Educators in Medical Schools: Teach Your Students the Business of Medicine

Graduation day is a moment of elation. For those who have been through medical school era, this includes skat work, rotations, corpse labs, foreign scents, short white coats, and officer exams. The students may have finished the medical school part, but they still face the problem of loans. Medical school is an expensive investment, and the average medical student is forced to take out a $200,000 to $250,000 business loan. It’s called a “student loan,” but let’s be honest, they just invested $250,000 in a business in the medical field that they barely knew.

While these students understand the medical practice, they may not fully understand who controls the industry’s business and finances. They may not comprehend dollar flows and financial incentives, which are crucial in the healthcare ecosystem. Some participants in the medical field even say that they would never go back to it or encourage their children to pursue it. Therefore, medical schools and residents must prioritize teaching the business of healthcare so that students understand how the financial incentives and flow of funds work within the healthcare system.

As part of a curriculum, students should learn on the intersectionality of pharmaceutical companies, device manufacturers, payers, regulators, patients, hospitals, and healthcare providers. Students should also appreciate the value of capital, investment, and innovation. Topics to be discussed would include mergers and acquisitions, reducing healthcare costs while improving quality and access to healthcare, and healthcare opportunities in terms of scaling the latter two factors while reducing costs.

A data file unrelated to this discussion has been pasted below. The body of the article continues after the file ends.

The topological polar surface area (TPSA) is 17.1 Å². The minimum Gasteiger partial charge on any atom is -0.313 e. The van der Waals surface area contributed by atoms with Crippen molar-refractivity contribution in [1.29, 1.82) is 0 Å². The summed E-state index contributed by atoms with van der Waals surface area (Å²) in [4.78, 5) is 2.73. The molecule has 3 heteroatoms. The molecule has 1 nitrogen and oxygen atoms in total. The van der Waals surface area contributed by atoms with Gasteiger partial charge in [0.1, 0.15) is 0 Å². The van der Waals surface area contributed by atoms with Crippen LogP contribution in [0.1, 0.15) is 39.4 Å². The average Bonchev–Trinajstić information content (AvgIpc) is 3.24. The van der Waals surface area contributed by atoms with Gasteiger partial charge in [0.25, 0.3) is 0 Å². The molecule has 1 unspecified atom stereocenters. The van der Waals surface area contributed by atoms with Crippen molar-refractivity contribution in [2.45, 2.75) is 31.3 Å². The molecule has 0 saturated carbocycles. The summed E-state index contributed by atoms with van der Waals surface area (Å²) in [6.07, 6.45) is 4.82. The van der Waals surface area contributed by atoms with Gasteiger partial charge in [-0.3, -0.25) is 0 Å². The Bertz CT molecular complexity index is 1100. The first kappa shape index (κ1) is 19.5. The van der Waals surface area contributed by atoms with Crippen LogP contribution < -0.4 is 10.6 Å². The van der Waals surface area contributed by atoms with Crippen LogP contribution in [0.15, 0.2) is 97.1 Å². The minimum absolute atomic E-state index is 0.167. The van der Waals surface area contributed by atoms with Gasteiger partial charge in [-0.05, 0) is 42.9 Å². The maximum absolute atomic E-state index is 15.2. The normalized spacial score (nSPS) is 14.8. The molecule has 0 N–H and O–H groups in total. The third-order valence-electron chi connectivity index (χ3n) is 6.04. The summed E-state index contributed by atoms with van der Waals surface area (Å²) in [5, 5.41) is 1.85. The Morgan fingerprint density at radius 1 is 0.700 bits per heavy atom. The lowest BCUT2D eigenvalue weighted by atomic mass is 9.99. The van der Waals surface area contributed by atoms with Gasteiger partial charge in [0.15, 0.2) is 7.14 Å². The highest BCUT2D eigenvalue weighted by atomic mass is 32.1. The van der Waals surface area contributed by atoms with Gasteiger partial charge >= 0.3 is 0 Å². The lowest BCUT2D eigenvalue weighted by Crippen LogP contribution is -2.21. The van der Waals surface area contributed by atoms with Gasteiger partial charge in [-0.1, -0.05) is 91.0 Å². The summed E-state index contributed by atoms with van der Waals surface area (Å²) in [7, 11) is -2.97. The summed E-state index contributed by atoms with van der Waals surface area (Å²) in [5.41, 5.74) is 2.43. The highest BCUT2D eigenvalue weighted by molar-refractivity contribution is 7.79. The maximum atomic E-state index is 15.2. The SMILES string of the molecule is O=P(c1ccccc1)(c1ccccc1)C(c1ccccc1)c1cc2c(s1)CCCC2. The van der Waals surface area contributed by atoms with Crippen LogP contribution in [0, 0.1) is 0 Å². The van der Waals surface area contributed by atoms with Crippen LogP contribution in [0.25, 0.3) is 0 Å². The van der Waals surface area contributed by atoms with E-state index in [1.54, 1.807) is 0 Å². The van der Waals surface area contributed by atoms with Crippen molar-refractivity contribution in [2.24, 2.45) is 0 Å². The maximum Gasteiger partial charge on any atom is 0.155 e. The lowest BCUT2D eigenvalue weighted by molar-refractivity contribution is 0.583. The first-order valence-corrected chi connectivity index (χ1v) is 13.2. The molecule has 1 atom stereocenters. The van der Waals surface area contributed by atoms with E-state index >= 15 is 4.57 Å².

Doctors and healthcare professionals drive up healthcare costs without fully understanding why it happens. They may not realize how the healthcare system is funded or how it is related to burnout. If system reimbursement decreases, physicians face increased patient and documentation burdens, which may lead to burnout.

It is crucial for healthcare providers, such as doctors, to understand the healthcare policies and healthcare corporatization basics. While medical students do not need a full MBA program in their curriculum, they require an overview of the healthcare ecosystem. Physicians need to know how patient interactions are billed, payer reimbursement trends, and how negotiations affect activities within hospitals and clinics. And they must sit at the boardroom table and the children’s table for the sake of patient health, systems, and the future of health.

N. Adam Brown, MD, MBA, is a practicing emergency physician, founder of ABIG Health, and a professor of practice at his Kenan Flagler School of Business at the University of North Carolina. He believes that physicians must understand the business of healthcare to defend themselves and their patients effectively.

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